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Nucleic Acids Res. 2004 Jul 1; 32(Web Server issue): W668–W673.
PMCID: PMC441509

DICHROWEB, an online server for protein secondary structure analyses from circular dichroism spectroscopic data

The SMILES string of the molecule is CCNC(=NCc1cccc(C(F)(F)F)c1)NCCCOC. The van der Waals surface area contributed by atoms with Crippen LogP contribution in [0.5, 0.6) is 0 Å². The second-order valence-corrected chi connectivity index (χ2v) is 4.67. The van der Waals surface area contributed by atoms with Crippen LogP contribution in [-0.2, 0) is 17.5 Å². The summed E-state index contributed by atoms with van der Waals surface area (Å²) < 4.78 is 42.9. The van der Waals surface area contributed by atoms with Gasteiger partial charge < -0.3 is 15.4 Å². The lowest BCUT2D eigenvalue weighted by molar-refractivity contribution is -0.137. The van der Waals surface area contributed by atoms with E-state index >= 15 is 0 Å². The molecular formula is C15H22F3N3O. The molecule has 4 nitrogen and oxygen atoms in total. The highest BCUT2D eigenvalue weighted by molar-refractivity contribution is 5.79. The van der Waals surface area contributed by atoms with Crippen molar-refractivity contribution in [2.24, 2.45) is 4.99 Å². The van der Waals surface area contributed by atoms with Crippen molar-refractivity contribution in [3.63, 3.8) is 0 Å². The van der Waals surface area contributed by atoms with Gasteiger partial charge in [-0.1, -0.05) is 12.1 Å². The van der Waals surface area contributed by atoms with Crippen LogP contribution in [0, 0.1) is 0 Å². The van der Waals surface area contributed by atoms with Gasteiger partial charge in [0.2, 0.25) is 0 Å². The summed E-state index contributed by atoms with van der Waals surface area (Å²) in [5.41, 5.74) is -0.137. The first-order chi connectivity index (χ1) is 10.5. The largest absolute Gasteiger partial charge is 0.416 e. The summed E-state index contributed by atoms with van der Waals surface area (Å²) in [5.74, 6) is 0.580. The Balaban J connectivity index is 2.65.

The DICHROWEB web server enables on-line analyses of circular dichroism (CD) spectroscopic data, providing calculated secondary structure content and graphical analyses comparing calculated structures and experimental data. The server is located at http://www.cryst.bbk.ac.uk/cdweb and may be accessed via a password-limited user ID, available upon completion of a registration form. The server facilitates analyses using five popular algorithms and (currently) seven different reference databases by accepting data in a user-friendly manner in a wide range of formats, including those output by both commercial CD instruments and synchrotron radiation-based circular dichroism beamlines, as well as those produced by spectral processing software packages. It produces as output calculated secondary structures, a goodness-of-fit parameter for the analyses, and tabular and graphical displays of experimental, calculated and difference spectra. The web pages associated with the server provide information on CD spectroscopic methods and terms, literature references and aids for interpreting the analysis results.